Pchilka, Olena

Image - Olena Pchilka (Olha Kosach-Drahomanova). Image - I. Shrah, V. Naumenko, O. Pchilka, and M. Dmytriev (standing) in the Ukrainian delegation sent to Saint Petersburg to obtain permission for publishing Ukrainian periodicals (1906). Image - A group of Ukrainian writers during the unveiling of Ivan Kotliarevsky monument in Poltava (1903). Sitting (left to right): M. Kotsiubynsky, V. Stefanyk, L. Ukrainka, H. Khotkevych, V. Samiilenko. Standing: O. Pchilka, M. Starytsky. Image - Olena Pchilka and Lesia Ukrainka (1898).

Pchilka, Olena [Пчілка, Олена; Pčilka] (pseud of Olha Kosach), b 29 June 1849 in Hadiach, Poltava gubernia, d 4 October 1930 in Kyiv. Writer, community leader, and ethnographer; mother of Lesia Ukrainka and sister of Mykhailo Drahomanov; corresponding member of the All-Ukrainian Academy of Sciences from 1925. She recorded folk songs, folk customs and rites, and collected folk embroidery in Volhynia. She published her research as Ukraïns’kyi ornament (Ukrainian Ornamentation, 1876). She also funded the publication of Stepan Rudansky's Spivomovky (Singing Rhymes, 1880). In 1883 Pchilka began to publish her own verse and short stories in the journal Zoria (Lviv). Her first collection was titled Dumky – merezhanky (Thoughts – Embroideries, 1886). Pchilka was also an active participant in the women's movement, who edited and published, with Nataliia Kobrynska, the first feminist almanac, Pershyi vinok (The First Wreath, 1887). In the 1890s Pchilka lived in Kyiv, and from 1906 to 1914 she was editor and publisher of the journal Ridnyi krai and its monthly supplement, the children’s magazine Moloda Ukraïna (1908–14). Besides her many poems, tales, and stories for children Pchilka wrote numerous plays: Vesnianyi ranok Tarasovyi (Taras's Spring Morning, 1914), Kazka zelenoho haiu (The Tale of the Green Wood, 1914), Shchaslyvyi den’ Tarasyka Kravchenka (Little Taras Kravchenko's Lucky Day, 1920), Skarb (The Treasure, 1921), Myr myrom (Peace through Peace, 1921), Kobzarevi dity (The Kobzar's Children), and others. Pchilka translated and reworked many classics of world literature, by Ovid, Adam Mickiewicz, Aleksandr Pushkin, Johann Wofgang von Goethe, Nikolai Gogol, Hans Christian Andersen, and Victor Hugo. She also wrote publicistic prose, essays of literary criticism, biographies, and an autobiography: M.P. Staryts’kyi (1904), Marko Kropyvnyts’kyi iako artyst i avtor (Marko Kropyvnytsky as Actor and Author, 1910), Ievhen Hrebinka i ioho chas (Yevhen Hrebinka and His Times, 1912), Mykola Lysenko (1913), Spohady pro Mykhaila Drahomanova (Recollections about Mykhailo Drahomanov, 1926), and Avtobiohrafiia (Autobiography, 1930). Pchilka's most significant works in ethnography and folklore are Ukraïns’ki uzory (Ukrainian Ornamental Designs, 1912, 1927), Pro legendy i pisni (About Legends and Songs), and Ukraïns’ki selians’ki maliuvannia na stinakh (Ukrainian Peasant Wall Paintings). Her collected works have been published as Opovidannia (Stories, 3 vols, 1907, 1909, 1911) and Opovidannia (Stories, including her autobiography, 1930).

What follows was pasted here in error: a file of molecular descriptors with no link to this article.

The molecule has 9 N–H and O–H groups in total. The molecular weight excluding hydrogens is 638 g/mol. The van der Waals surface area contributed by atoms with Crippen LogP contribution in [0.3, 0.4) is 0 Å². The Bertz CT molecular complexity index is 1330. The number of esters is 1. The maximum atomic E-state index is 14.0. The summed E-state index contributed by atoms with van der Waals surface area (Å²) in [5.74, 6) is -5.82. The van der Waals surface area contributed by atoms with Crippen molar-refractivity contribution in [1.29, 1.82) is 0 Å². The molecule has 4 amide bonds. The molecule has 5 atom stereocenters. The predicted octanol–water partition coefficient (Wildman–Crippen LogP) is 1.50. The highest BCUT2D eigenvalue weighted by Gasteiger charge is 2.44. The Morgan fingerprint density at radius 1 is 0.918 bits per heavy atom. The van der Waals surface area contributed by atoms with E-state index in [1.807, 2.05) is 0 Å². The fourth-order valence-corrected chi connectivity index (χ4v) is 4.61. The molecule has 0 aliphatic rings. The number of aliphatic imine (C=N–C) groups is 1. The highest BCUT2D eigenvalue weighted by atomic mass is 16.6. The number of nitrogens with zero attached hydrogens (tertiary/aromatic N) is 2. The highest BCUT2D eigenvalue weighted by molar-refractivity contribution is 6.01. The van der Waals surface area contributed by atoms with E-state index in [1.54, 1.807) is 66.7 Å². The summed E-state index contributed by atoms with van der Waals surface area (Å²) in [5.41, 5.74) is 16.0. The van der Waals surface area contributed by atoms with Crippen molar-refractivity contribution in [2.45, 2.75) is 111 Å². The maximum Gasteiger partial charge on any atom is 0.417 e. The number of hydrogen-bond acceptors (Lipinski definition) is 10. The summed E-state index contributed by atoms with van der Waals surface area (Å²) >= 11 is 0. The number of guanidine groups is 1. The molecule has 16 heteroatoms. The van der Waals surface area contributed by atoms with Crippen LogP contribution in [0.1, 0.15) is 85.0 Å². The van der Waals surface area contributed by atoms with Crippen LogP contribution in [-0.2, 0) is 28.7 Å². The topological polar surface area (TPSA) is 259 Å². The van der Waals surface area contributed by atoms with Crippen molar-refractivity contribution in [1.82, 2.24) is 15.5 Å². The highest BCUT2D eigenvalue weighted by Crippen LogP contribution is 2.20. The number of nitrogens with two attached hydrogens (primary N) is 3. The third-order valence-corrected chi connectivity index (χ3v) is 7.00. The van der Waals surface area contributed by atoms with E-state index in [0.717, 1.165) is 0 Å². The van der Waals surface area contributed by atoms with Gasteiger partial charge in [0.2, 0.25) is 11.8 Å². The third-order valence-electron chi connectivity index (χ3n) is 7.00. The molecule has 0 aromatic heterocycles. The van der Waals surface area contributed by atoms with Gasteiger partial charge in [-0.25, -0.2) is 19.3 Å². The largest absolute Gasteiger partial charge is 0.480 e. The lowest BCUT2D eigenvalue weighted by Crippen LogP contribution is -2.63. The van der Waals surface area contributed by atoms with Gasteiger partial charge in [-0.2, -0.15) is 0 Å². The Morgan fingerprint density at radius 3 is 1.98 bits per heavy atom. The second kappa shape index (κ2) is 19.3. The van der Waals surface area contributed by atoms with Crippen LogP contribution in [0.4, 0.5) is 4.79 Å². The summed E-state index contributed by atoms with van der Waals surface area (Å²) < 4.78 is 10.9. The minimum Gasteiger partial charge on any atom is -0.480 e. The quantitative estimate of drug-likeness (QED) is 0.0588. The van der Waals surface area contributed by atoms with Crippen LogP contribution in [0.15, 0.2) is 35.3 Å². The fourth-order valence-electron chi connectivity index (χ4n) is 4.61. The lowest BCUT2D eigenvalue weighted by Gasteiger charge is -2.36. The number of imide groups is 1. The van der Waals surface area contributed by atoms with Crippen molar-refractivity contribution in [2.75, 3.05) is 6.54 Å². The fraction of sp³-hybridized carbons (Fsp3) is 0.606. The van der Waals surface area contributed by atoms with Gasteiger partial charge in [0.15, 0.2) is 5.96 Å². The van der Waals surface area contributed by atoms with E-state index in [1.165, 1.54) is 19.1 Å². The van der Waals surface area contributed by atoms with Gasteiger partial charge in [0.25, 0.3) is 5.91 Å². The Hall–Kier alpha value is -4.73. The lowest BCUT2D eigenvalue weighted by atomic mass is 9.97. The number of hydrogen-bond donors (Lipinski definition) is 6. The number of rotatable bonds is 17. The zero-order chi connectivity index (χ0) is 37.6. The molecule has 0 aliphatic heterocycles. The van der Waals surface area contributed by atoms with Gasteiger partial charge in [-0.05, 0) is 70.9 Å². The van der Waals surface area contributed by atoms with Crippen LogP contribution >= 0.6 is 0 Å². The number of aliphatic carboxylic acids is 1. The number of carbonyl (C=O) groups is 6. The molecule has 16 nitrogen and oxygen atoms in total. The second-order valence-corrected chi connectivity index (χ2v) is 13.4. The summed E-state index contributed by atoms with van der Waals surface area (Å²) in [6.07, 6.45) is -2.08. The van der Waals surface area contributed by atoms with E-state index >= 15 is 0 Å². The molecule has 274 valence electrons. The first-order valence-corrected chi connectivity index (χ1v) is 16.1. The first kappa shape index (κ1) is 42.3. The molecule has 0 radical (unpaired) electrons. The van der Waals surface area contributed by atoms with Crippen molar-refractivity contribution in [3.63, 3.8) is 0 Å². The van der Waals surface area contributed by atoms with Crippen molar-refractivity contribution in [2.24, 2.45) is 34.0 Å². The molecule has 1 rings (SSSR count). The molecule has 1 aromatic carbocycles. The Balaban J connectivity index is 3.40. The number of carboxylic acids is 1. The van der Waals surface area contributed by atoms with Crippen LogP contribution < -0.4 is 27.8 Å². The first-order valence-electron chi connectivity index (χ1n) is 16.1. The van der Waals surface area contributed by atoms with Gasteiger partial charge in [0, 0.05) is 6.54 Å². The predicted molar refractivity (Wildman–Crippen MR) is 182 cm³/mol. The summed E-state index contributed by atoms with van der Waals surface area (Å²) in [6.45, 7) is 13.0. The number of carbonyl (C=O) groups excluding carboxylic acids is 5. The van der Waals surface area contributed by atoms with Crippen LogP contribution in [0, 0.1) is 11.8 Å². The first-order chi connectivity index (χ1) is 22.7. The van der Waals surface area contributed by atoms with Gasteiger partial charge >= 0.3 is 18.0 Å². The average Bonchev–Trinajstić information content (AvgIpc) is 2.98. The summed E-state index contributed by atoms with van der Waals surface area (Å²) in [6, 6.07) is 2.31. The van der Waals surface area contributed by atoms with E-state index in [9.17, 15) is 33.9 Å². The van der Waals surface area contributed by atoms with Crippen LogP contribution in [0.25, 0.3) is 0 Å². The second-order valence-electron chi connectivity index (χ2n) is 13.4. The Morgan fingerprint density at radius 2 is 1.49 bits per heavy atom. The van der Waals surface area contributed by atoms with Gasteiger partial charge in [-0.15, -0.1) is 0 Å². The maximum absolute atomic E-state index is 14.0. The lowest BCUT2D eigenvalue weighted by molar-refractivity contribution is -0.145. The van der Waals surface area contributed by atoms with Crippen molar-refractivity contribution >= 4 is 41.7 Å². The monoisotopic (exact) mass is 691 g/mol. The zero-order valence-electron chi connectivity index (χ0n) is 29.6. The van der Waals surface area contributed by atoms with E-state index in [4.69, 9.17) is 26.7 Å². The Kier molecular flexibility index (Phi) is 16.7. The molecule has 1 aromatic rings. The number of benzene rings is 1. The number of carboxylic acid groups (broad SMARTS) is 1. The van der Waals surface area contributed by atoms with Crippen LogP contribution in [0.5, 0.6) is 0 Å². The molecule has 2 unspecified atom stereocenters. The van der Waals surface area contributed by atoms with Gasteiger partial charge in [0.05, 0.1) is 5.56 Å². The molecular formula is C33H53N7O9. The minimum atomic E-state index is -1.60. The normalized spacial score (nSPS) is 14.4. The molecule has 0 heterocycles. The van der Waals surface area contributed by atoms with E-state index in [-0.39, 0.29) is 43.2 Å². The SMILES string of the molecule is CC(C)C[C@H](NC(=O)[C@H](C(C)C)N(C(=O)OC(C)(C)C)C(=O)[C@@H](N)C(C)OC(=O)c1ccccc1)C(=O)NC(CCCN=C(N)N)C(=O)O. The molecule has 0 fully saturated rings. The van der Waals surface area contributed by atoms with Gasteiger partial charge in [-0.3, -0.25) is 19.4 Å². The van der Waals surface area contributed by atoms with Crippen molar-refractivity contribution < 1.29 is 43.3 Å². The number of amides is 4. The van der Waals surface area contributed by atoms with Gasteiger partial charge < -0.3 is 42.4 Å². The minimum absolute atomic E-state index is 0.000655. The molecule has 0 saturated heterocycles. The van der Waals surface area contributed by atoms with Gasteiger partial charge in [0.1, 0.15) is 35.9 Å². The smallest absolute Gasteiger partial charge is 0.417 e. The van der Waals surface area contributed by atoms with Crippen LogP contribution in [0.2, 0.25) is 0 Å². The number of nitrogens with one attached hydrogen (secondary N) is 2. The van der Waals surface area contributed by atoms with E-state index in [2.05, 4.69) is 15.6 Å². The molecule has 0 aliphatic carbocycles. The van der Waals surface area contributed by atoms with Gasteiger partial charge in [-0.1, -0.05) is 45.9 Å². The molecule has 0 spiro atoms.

Petro Odarchenko

[This article originally appeared in the Encyclopedia of Ukraine, vol. 3 (1993).]

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